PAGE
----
By 1975 it was all over for quadraphonic. Although RCA had poured millions of dollars into CD-4, JVC had single-handedly transformed vinyl pressing technology and the world had gained an important new stylus profile, the public simply didn’t want to know. A raft of new ‘bolt on’ quad formats arrived on the scene to confuse things still more (i.e. Denon’s UD-4, Stereo-4 and Dynaquad). Quadraphonic preamps, decoders and receivers got ever better – the 1976 model year designs were dramatically more musical than those of 1973 – but it was all too late. The equipment hung around in manufacturers catalogues until as late as 1977, where Sony – for example – was still proudly displaying its high end SQ decoder, but the end was nigh for quadraphonic and by 1979 the whole gloriously ill-conceived project had simply disappeared from the face of the earth.
QUADRAPHONIC – THE RIVALS
SQ emerged from the CBS Technology Center in April 1971. Rear channel information was cut into the record using an intricate process which added double helical groove modulations, alongside vectored modulations for the front channels. By sensing the phase relationships between the channels, the SQ decoder attempted to send the appropriate signals to the appropriate loudspeaker. This idea of a ‘non-symmetrical phase matrix’ using phase shift networks to divide up the sounds was a very sophisticated one for 1971, and really pushed turntable technology to its limits. The results weren’t spectacular, giving only around 3dB of channel separation between the front and rear speakers – due to the need to retain excellent left-to-right separation at the front. Later ‘logic decoders’ gave far better results. Any matrix quad system (SQ, QS/RM, EV-4) decoded any matrix-encoded record, but the results weren’t always consistent!
Sansui introduced QS in February 1972. Like SQ and EV-4, it could decode any matrixed quad encoded record, and synthesise quad from a stereo source. A very close cousin was RM (Regular Matrix), which is said to be QS but without logic in the decoder. QS was often said to be dramatically better than SQ when synthesising quad from a stereo source, giving up to 20dB front to rear separation and 10dB from left to right. By 1973, Sansui had developed its SQ decoders with logic circuitry and a range of parameter adjustments to give ‘Vario-Matrix’. The quad cognoscenti generally agree this works very well, making both stereo and matrixed quad discs sound very vibrant and engaging.
COMPATIBLE DISCRETE-4 CHANNEL
A bold attempt to give discrete four channel surround sound from vinyl, CD-4 pushed record manufacturing technology to the limit! Back in the early sixties, the idea of using a high frequency carrier signal (a la FM stereo) to handle two extra channels of audio information had been vaunted, and it was precisely this approach that RCA used for its CD-4 Quadradisc system launched in May 1972. Super-fine grooves were cut into the vinyl to carry signals between 35-50kHz, which the CD-4 demodulator sensed and ‘downconverted’ to the audio band of around 100Hz-15,000kHz, which were sent to rear channel power amplifiers and loudspeakers. A niche, audiophile system capable of great results, it was nevertheless painfully difficult to set up and maintain. Whilst the record pressing technology that JVC achieved was superb, the limitations of tonearms of the day created difficulties. Shibata styli needed tracking at less than 2g – routine today but fanciful back then. Mistreatment, dirt and worn styli simply wiped out the HF information, and problems with carrier lock-on complicated matters still further. Arms and cartridges had to be perfectly set-up to get a carrier at all, especially bias settings. Finally, CD-4’s channel separation wasn’t obviously better than later matrix decoders, which were far easier to use.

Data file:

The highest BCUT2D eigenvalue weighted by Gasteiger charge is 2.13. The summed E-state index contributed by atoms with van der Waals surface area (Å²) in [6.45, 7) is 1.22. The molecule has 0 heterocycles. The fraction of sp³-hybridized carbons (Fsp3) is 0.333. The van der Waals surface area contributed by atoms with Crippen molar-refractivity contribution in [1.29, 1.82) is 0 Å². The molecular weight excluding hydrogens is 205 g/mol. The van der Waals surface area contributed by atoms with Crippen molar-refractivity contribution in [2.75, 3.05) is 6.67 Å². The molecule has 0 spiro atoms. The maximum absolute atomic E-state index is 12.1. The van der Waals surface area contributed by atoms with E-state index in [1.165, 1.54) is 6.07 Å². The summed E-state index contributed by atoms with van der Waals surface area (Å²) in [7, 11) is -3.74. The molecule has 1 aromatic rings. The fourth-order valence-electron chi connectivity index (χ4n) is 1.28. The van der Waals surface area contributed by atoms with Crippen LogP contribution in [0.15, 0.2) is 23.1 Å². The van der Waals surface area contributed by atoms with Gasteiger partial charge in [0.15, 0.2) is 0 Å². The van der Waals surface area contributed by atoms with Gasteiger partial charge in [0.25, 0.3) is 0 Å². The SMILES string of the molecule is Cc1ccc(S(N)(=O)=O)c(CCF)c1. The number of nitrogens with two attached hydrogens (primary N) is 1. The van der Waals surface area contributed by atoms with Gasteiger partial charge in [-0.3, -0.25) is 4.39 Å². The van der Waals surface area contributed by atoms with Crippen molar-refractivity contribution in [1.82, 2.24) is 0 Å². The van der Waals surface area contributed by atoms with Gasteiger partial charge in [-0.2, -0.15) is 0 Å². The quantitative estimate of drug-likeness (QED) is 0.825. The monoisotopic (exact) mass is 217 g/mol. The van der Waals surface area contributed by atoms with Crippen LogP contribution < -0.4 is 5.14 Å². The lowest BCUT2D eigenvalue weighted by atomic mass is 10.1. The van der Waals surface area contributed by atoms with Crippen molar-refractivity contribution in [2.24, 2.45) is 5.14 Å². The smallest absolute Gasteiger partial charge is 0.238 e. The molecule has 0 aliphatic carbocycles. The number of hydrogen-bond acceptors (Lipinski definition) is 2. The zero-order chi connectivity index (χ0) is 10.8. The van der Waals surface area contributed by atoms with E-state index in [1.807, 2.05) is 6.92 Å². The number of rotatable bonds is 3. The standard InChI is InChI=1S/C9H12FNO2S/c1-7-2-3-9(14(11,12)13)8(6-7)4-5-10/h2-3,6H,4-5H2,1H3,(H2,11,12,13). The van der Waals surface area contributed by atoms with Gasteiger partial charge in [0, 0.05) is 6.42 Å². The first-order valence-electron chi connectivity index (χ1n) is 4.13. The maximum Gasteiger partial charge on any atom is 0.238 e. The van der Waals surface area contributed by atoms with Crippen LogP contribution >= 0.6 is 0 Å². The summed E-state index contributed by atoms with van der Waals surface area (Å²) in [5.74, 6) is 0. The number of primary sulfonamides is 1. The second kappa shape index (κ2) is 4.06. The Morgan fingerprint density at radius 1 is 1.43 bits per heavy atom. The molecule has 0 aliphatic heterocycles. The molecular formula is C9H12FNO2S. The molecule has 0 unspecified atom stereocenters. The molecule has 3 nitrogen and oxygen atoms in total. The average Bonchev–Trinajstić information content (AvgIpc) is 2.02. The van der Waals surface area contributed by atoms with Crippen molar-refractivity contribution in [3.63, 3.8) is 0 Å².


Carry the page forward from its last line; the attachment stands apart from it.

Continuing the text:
Matrixed analogue quadraphonic (i.e. SQ or QS) sounds surprisingly soft, warm and cohesive. Anyone reared on digital surround will be amazed! Quad albums do really offer a sense of surround, with instruments moving around between all four speakers, but there’s a quite strong centre image – in part due to SQ’s poor separation figures. This isn’t a bad thing, however, as it doesn’t detract from the overall musical experience and can actually sound quite cohesive. The absence of a front centre channel simply isn’t obvious – frankly, you don’t need it. Ultimately, QS (RM) sounded more vibrant than SQ, but this could be down to the equipment used. Nonetheless, on well-recorded discs, the surround effect was obvious but not intrusive and in every case it seemed to easily surpass plain old two-channel stereo. The four channel analogue system seemed far more capable of driving the room, giving a broad, wide and deep spread of sound.
CD-4 was probably the most impressive in a ‘hi-fi’ sense – the back channel information was most explicit – although it didn’t gel and cohere as well as QS. Some CD-4 recordings showed crass use of multi channel mixing, spreading musicians all over the place needlessly. Generally, it was very much a case of arbitrarily placed instruments and voices in places with no reason or rhyme, although the occasional CD-4 cut, such as Harry Nilsson’s Nilsson Schmilsson, worked superbly with oodles of detail and clarity. Ultimately, CD-4 gives real sound fields between any combination of channels, which matrix recordings cannot – and it shows.